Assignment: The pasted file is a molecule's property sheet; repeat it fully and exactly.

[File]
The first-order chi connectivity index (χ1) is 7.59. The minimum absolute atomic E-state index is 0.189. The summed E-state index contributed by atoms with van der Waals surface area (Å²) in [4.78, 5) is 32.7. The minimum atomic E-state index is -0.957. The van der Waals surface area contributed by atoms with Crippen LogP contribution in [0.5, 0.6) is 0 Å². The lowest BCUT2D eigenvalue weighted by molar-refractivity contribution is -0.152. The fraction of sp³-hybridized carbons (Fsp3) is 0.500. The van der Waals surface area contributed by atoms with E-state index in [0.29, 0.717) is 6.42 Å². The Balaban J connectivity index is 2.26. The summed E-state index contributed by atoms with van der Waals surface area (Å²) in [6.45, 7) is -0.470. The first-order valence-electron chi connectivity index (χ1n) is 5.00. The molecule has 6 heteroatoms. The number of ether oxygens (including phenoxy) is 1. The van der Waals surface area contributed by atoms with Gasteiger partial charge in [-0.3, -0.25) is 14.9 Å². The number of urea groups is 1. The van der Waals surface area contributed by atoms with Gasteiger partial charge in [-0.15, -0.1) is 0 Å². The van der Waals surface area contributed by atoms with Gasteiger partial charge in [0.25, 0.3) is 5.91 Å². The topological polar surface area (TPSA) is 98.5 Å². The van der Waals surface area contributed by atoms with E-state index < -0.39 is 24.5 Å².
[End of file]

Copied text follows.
The first-order chi connectivity index (χ1) is 7.59. The minimum absolute atomic E-state index is 0.189. The summed E-state index contributed by atoms with van der Waals surface area (Å²) in [4.78, 5) is 32.7. The minimum atomic E-state index is -0.957. The van der Waals surface area contributed by atoms with Crippen LogP contribution in [0.5, 0.6) is 0 Å². The lowest BCUT2D eigenvalue weighted by molar-refractivity contribution is -0.152. The fraction of sp³-hybridized carbons (Fsp3) is 0.500. The van der Waals surface area contributed by atoms with E-state index in [0.29, 0.717) is 6.42 Å². The Balaban J connectivity index is 2.26. The summed E-state index contributed by atoms with van der Waals surface area (Å²) in [6.45, 7) is -0.470. The first-order valence-electron chi connectivity index (χ1n) is 5.00. The molecule has 6 heteroatoms. The number of ether oxygens (including phenoxy) is 1. The van der Waals surface area contributed by atoms with Gasteiger partial charge in [-0.3, -0.25) is 14.9 Å². The number of urea groups is 1. The van der Waals surface area contributed by atoms with Gasteiger partial charge in [-0.15, -0.1) is 0 Å². The van der Waals surface area contributed by atoms with Gasteiger partial charge in [0.25, 0.3) is 5.91 Å². The topological polar surface area (TPSA) is 98.5 Å². The van der Waals surface area contributed by atoms with E-state index < -0.39 is 24.5 Å².